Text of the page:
Letter sent from Louvain to the urban authorities of Mechelen. Pippinck now allows the temporary transfer of Gilles van den Berge to Mechelen, so that he can preach twelve sermons there (October 18, 1566). MS Mechelen, City Archive, Briefwisseling no. 683. Edited in D. van Heel, De minderbroeder Aegidius de Monte (Rotterdam, 1935), 11.

partial letter to the urban authorities of Mechelen describing the resistance of the urban authorities of Louvain concerning Gilles van den Berge's departure (October 19, 1566). MS Mechelen, City Archive, Briefwisseling no. 684. Edited in D. van Heel, De minderbroeder Aegidius de Monte (Rotterdam, 1935), 11-12.

Letter to the tertiary sisters of the St. Nicholas and Bethlehem monasteries in Utrecht who refused to receive Pippinck as visiting commissarius. Pippinck announces measures of ecclesiastical censure (s.a. [1570]). MS Brussels, Rijksarchief, Papiers d'Etat et de l'Audience, 336, f. 189ff. Edited in D. Van Heel, ‘De strijd tusschen de Tertiarissen van het Utrechtse kapittel en de minderbroeders in de laatste helft der zestiende eeuw‘, Nederlands Archief voor Kerkgeschiedenis 29:3 (1937), 141-142.

Letter to Philip II of Spain concerning the resistance of the tertiary sisters of Utrecht (s.a. [1570 or thereabouts]). MS Brussels, Rijksarchief, Papiers d'Etat et de l'Audience, 336, f. 187. Edited in D. Van Heel, ‘De strijd tusschen de Tertiarissen van het Utrechtse kapittel en de minderbroeders in de laatste helft der zestiende eeuw‘, Nederlands Archief voor Kerkgeschiedenis 29:3 (1937), 143-144.

literature

Schmitz, Het aandeel (1936), 113-114; Neerlandica Seraphica 10 (1936), 183-192 [describing MS Brussels, 2428 (3986-89)]; D. van Heel, ‘De Minderbroeder Henricus Pippinck‘, Franciscaansch Leven. Maandschrift voor Franciscaansche Ascetiek, Geschiedenis en Kunst 23 (1940), 44-57; A. Ampe, ‘Pippinck of Amelrij?‘, Ons Geestelijk Erf 26:1 (1952), 364-410; B. de Troeyer, Bio-Bibliographia Franciscana Neerlandica Saeculi XVI, I: Pars Biographica (Nieuwkoop, 1969), 293-305 (with additional info and references).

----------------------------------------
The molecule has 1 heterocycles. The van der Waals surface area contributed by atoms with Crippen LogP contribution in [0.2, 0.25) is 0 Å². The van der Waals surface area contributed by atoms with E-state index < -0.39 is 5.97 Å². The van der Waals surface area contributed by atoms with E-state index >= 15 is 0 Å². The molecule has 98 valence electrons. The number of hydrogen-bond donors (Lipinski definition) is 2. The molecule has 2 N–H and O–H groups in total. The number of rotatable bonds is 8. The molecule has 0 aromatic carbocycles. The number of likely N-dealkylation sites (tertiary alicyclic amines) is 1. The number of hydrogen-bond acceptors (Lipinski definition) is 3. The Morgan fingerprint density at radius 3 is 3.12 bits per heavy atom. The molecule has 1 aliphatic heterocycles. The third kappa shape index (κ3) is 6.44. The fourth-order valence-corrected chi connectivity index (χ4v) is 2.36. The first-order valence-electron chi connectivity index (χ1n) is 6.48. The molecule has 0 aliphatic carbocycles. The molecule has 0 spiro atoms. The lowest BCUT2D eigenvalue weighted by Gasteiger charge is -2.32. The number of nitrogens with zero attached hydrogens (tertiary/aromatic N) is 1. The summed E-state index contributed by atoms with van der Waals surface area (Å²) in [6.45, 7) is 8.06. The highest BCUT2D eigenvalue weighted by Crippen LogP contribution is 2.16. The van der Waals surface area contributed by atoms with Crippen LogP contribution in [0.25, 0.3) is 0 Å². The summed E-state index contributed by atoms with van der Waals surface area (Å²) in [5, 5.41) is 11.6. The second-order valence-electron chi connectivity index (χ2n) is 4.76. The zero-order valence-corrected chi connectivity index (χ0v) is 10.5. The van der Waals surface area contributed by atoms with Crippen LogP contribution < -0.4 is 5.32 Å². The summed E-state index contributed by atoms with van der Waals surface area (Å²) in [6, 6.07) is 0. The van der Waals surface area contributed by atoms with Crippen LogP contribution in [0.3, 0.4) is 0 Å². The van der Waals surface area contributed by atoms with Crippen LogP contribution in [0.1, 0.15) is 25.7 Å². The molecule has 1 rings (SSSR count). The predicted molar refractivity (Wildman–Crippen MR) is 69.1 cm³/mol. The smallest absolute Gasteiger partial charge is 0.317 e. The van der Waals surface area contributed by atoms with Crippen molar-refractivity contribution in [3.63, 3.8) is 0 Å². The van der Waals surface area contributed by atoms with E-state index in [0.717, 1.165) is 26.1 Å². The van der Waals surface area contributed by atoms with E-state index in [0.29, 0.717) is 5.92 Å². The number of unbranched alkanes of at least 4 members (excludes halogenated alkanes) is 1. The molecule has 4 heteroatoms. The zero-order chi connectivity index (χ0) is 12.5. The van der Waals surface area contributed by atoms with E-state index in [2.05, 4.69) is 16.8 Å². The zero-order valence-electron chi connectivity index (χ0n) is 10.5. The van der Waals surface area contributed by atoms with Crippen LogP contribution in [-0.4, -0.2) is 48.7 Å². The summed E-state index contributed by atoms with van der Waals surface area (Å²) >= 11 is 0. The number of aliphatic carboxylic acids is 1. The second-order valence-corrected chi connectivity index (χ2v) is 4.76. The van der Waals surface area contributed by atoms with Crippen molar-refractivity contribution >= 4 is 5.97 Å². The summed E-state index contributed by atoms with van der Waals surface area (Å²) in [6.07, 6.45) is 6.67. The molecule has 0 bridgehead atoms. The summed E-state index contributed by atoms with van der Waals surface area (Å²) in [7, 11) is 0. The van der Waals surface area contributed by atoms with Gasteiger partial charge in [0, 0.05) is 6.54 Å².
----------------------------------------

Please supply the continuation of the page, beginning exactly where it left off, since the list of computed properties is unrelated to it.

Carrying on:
Henricus Roelvinck (fl. ca. 1510)

>>>

literature

`Ein franziskanisches Vademecum von 1511', AFH, 80 (1987), 245-253.

 

 

 

 

Henricus Sedulius (Hendrik Sedulius van Kleef)

editions

Apologeticus adversus Alcoranum Franciscanorum: pro libro conformitatum libri tres: De sancto Francisco. De ordine & regulâ S. Francisci. De pietate & moribus Franciscanorum (Antwerp: Ex officina Plantiniana apud Ioannem Moretum, 1607).

Henricus Sedulius & Cornelis Thielmans, T'Boeck van Ons Lieve Vrouwe van Maestricht, ende van den oorspronck des stadts, ende miraculeuse beeldt van Ons Lieve Vrouwe, rustende int convent der minderbroederen (Leuven: Jan Maes, 1612).

Historia seraphica vitae Bmi P. Francisci Assisiatis illustriumque virorum et feminarum qui ex tribus ejus ordinibus relati sunt inter sanctos. Item... martyria FF. minorum provinciae inferioris Germaniae ab haereticis... interfectorum. Fr. Henricus Sedulius,... concinnavit... (Antwerp: sumptibus haeredum M. Nutii, 1613).

Henricus Sedulius et al., Icones Sanctae Clarae B. Francisci Assisiatis primigeniae discipulae : vitam, miracula, mortem repraesentantes (Antwerp: Adriaan Collaert, 1602?). Moderne uitgave: Imágenes de la vida de Santa Clara = Icones Sanctae Clarae (Ávila: HH Clarisas, Convento Santa María de Jesús - Institución Gran Duque de Alba, 1994).

Sancti Ludovici, Caroli II. regis Siciliæ filii, ex Ordine Minorum, episcopi Tolosani, vita (Antwerp: Ex officina Plantiniana, apud Ioannem Moretum, 1602).

Imagines Sanctorum Francisci et qui ex tribus eius ordinibus relati sunt inters divos: cum elogiis (Antwerp: Apud Philippum Gallaeum, 1602).

Diva Virgo Mosæ-Traiectensis: De ciuitate Mosæ-Traiectensi, & diuæ Virginis imagine ... (Antwerp: Ex officina Plantiniana, apud Ioannem Moretum, 1609).

Praescriptiones aduersus haereses (Antwerp: Ex officina Plantiniana, apud Ioannem Moretum, 1606).

literature

B. de Troeyer, Nationaal Biografisch Woordenboek, 11 (1985), 702-706.

 

 

 

 

 

 

 

 

Henricus Standicius (Henricus Stenditius/Henry Standish, d. 9 July, 1535)